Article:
That's right, outright saying that you are happy is a strange response in English! This is because, believe it or not, most people downplay their feelings; they don't respond to 'how are you?' truthfully. I'm not saying that people LIE, but when you ask 'how's it going?' it is often asked as a GREETING. People are often not looking for a truthful answer! I am not saying this is right or wrong, but I am saying this is how many people naturally interact in English. Here is a mini-dialogue to show you how this might happen:

Truth:
A: How have you been?
B: Depressed. I hate my life. My job sucks, my wife hates me, I don't know my kids. Life is meaningless.
A's thinking: Oh god, please don't tell me this....

Natural Interaction:
A: How have you been?
B's thinking: Depressed. I hate my life. My job sucks, my wife hates me, I don't know my kids. Life is meaningless.
B: I'm fine.

People often say they are fine when they are the complete opposite. A reason that they do this may be because they are generally private about their personal troubles and prefer not to be the center of gossip. However, the more you talk to them, the more they might reveal their real feelings. So B might say something like "I could be better" HINTING that his life is not going well, and as you talk more you will find out everything. This is how dialogue generally progresses in English.

But anyway, back to the "I'm happy" example. Let's look at the English-English dialogue to see how person B said "I'm happy":

B: Pretty good, pretty good. Actually, I've been great recently.
A: Yeah?
B: Yeah, I've been studying Japanese, working out and waking up earlier in the morning. Turning my life around.
A: That's awesome!

Like the depressed dialogue example above, person B downplays his feelings and then later reveals that he his happy. That is, he is humble about his emotions. Instead of saying "I'm happy" (which he really is), he says "pretty good" and then adds "Actually, I've been great recently." After person A asks him why he's been great, he reveals the full story.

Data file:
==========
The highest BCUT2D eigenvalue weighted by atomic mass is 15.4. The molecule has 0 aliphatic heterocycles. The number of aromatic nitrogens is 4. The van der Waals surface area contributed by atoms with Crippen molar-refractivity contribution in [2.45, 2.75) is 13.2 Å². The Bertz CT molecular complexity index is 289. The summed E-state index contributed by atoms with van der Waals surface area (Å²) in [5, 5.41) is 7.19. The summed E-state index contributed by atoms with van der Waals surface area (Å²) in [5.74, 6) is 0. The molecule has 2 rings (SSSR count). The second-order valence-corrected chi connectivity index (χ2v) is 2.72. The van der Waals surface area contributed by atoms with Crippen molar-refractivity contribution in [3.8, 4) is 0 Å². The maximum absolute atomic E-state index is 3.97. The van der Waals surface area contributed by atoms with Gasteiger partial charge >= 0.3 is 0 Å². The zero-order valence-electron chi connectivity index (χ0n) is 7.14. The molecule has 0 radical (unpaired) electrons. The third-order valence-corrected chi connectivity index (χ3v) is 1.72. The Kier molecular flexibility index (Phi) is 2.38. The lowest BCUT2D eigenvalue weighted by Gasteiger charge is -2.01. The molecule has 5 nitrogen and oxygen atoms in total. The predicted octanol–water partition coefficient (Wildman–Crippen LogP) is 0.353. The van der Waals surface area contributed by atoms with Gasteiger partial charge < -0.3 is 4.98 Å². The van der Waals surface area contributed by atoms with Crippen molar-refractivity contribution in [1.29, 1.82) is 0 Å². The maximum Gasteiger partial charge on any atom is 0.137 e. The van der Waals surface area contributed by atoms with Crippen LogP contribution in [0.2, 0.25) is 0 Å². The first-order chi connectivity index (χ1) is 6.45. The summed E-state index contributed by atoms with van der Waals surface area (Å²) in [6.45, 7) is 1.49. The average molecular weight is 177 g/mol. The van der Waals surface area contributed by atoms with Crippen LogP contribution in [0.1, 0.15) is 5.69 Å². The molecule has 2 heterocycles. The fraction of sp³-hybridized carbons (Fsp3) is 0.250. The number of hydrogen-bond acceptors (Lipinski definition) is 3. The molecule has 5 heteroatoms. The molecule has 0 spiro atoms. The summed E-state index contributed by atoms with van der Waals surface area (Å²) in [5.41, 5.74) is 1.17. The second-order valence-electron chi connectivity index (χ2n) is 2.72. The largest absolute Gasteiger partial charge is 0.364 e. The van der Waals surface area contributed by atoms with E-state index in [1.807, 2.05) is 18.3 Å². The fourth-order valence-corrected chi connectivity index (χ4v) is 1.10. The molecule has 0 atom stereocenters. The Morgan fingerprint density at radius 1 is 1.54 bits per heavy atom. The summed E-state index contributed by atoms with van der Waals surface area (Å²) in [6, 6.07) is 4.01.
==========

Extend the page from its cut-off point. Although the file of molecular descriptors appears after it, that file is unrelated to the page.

Remember this: in English, if you say something other than 'I'm fine,' 'Not bad,' etc. or something meaning 'regular,' then you will most likely have to explain it! This is because people EXPECT you to be regular, and when you are not they need to know the explanation for your change of feelings. If you are indeed happy or depressed or something, you usually reveal this to the person gradually as you speak.

Of course, if you really want to shock someone or if your feelings are extreme, then you can be bold. For example:

A: How's you doing?
B: I'm so happy right now!
A: Whoa, what happened?
B: I met the love of my life!

or

A: How's it going?
B: Life is not worth living.
A: What?! What are you talking about?
B: My wife is divorcing me.

So, here are some ways you can actually say something like 元気 without sounding too shocking:

- "I'm great"
- "Pretty good"
- "Good"
- "I'm doing quite well"

You can even say something like "I'm excellent" or "I'm fabulous" but just remember that if you say anything other than 'regular' then you should give an explanation!

Hope this helps.